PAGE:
"Salvadoran security forces have committed widespread human rights violations since the adoption of a state of emergency approved in late March 2022, in response to a peak in gang violence, Human Rights Watch and Cristosal said in a joint report released today.

The 89-page report, We Can Arrest Anyone We Want’: Widespread Human Rights Violations Under El Salvador’s ‘State of Emergency’ documents mass arbitrary detention, torture and other forms of ill-treatment against detainees, enforced disappearances, deaths in custody, and abuse-ridden prosecutions. President Nayib Bukele’s swift dismantling of judicial independence since he took office in mid-2019 enabled the abuses."

KJ

December 7, 2022 in Current Affairs | Permalink | Comments (0)

From the Bookshelves: Migrants and Welfare States:  Balancing Dilemmas in Northern Europe.  Edited by Christian Albrekt Larsen, Aalborg University, Denmark

Welfare

EDITED BY AMADA ARMENTA; CAITLIN BARRY AND ABEL RODRÍGUEZ - FOREWORD BY MAYOR JIM KENNEY - CONTRIBUTIONS BY ELAINE ALLARD; ERIKA ALMIRÓN; CARMELA APOLONIO HERNÁNDEZ; AMADA ARMENTA; CALEB ARNOLD; CAITLIN BARRY; DAVID C. BENNION; GLENN BRACEY; FRANCES MIRIAM KREIMER; JENNIFER LEE; CRISTINA MARTÍNEZ; EDWIN MAYORGA; RENEE MCKENZIE-HAYWARD; ERIKA GUADALUPE NÚÑEZ; MICHELLE ANGELA ORTIZ; BLANCA PACHECO AND ABEL RODRÍGUEZ

During the Trump administration, more people sought sanctuary in churches in Philadelphia than any other city in the United States. The city was also on the front lines of progressive policy making, defending its sanctuary policies in federal court. In this collection of essays and interviews, a diverse set of authors examine the promise and limits of sanctuary. Contributors include Carmela Apolonio Hernández, who spent over three years living in sanctuary to resist deportation, community organizers who work to build a more just and inclusive city, and leading academics who explore the origins of sanctuary and its intersections with the workplace, policing, and university campuses. Collectively, these authors offer a roadmap for how sanctuary is created and sustained and argue for a future in which no human being is illegal.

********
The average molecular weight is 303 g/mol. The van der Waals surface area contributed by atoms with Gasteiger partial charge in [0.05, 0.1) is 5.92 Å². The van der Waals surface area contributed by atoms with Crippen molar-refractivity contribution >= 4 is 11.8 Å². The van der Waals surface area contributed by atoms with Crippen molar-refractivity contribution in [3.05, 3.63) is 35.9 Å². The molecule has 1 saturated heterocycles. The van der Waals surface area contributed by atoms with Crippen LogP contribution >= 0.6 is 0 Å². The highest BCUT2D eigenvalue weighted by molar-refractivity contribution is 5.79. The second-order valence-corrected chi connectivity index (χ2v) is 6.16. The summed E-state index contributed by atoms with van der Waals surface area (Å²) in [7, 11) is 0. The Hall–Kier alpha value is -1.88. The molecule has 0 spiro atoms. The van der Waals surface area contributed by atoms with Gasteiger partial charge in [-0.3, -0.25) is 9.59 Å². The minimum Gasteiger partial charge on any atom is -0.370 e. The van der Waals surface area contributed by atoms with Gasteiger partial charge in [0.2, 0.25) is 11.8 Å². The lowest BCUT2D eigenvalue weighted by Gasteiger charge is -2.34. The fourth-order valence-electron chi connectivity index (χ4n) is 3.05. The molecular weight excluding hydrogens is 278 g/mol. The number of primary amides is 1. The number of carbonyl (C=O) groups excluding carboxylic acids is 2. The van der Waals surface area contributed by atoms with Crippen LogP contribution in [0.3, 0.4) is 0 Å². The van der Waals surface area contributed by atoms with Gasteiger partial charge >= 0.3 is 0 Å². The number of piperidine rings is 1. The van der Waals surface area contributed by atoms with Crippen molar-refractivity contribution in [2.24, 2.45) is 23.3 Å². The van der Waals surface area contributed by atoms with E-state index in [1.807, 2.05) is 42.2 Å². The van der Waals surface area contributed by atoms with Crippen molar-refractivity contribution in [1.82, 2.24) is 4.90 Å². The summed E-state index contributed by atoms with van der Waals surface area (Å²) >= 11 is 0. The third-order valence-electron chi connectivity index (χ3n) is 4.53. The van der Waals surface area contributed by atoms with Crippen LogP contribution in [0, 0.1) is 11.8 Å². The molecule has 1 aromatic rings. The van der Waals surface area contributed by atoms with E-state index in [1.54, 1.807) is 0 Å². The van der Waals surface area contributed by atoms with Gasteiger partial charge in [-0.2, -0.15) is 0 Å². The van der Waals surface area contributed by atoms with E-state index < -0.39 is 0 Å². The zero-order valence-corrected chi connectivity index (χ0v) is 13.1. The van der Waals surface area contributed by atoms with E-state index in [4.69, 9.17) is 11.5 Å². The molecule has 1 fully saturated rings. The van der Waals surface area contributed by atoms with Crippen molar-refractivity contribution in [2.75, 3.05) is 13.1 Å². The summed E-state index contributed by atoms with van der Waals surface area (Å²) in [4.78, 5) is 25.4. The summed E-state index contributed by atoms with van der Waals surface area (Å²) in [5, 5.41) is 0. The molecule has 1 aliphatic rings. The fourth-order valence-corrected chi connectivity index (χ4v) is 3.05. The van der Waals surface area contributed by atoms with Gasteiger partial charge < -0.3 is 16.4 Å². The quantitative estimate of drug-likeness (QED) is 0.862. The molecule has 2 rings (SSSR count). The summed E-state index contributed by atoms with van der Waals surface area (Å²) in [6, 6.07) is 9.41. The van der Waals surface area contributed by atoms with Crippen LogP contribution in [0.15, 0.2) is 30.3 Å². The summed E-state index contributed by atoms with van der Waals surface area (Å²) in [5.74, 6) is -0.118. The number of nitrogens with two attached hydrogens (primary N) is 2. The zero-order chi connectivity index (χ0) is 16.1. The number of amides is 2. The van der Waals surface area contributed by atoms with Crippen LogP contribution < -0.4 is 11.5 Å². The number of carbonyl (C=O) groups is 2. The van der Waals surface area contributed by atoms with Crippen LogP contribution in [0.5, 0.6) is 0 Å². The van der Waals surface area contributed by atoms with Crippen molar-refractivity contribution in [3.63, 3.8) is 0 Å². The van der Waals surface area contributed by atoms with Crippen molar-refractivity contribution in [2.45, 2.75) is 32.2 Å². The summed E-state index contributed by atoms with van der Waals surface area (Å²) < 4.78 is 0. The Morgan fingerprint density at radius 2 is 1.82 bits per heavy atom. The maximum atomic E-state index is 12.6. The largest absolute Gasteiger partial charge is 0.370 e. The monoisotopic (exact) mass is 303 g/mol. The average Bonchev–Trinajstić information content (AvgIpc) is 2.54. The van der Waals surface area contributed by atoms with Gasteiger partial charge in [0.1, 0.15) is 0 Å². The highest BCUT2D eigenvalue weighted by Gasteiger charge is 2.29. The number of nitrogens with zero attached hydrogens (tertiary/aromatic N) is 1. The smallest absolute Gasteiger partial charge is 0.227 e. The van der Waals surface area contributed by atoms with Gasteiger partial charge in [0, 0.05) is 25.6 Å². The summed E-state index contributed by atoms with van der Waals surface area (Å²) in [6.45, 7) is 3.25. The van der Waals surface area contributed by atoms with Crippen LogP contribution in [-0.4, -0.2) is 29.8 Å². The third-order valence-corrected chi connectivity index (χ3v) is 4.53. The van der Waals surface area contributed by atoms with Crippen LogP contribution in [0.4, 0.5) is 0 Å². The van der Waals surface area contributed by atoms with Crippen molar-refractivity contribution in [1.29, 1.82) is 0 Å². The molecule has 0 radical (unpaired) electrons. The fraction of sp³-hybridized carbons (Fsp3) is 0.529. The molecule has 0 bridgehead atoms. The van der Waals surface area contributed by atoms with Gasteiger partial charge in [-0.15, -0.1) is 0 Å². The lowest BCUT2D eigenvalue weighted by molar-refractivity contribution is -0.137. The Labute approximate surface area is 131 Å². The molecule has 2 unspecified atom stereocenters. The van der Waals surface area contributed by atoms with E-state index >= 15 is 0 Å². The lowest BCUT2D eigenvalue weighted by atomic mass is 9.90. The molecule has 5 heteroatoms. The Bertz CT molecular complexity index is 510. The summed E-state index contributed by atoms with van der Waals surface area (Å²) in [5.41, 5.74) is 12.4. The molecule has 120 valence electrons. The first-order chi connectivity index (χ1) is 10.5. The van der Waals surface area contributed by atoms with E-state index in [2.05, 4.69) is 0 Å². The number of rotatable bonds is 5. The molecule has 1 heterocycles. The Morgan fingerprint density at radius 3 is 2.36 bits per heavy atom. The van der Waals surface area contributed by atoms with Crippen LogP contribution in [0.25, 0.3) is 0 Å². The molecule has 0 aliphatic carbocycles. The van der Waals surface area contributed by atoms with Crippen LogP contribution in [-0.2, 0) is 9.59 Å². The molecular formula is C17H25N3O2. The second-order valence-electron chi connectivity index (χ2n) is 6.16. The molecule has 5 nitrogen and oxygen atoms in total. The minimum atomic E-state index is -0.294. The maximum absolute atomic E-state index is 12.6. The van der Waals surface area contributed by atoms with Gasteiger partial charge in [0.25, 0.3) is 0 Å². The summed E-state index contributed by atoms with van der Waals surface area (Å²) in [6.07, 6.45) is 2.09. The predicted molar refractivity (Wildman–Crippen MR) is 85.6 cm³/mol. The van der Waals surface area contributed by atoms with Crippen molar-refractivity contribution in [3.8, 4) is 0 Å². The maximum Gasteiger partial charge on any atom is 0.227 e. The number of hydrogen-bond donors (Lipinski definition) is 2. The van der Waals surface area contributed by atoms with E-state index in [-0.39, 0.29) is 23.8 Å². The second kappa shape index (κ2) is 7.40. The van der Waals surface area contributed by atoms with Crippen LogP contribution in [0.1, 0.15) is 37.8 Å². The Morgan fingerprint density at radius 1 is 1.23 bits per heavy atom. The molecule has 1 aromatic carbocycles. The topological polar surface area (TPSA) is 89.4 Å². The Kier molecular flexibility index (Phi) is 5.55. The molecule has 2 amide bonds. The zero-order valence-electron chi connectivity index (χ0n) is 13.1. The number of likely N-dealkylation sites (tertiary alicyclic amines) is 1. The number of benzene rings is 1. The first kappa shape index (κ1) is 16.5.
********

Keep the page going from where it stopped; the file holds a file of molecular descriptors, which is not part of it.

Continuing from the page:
KJ

December 7, 2022 in Books, Current Affairs | Permalink | Comments (0)

Tuesday, December 6, 2022

Stanford Law School Immigrants' Rights Clinic's Dedicated Docket Guide

Furd

The Stanford Law School Immigrants' Rights Clinic has released a new pro se guide for individuals on the Dedicated Docket. The guide provides an overview and description of the Dedicated Docket and to provide advice regarding how one may assert their rights while on this fast-paced docket.  This guide was prepared for noncitizens in proceedings in the San Francisco Immigration Court, but may be helpful for others on the Dedicated Docket in other jurisdictions. The guide was created and written by law students under the supervision of Lisa Weissman-Ward and Jayashri Srikantiah.  It was produced on behalf of the Justice & Diversity Center of the Bar Association of San Francisco.

English: English Language Dedicated Docket Pro Se Materials

Spanish: Spanish Language Dedicated Docket Pro Se Materials

Here is a student blog post describing the experience of serving as pro bono attorneys for individuals on the Dedicated Docket as part of the development of these materials.  

KJ

December 6, 2022 in Current Affairs, Immigration Law Clinics | Permalink | Comments (0)

TRAC Immigration: A National Assessment of the Biden Administration’s Dedicated Docket Initiative

Here is the latest from TRAC Immigration:  "A National Assessment of the Biden Administration’s Dedicated Docket Initiative."

Here is the intro:

"The Immigration Court’s Dedicated Docket (DD) program was created by the Biden administration to speed the processing of families seeking asylum after arriving along the Southwest Border. Over 110,000 DD cases covering each individual in these families have now been assigned to this initiative. To determine how this program is working, this report follows this cohort of cases. A total of nearly 40,000 of these cases have now been closed.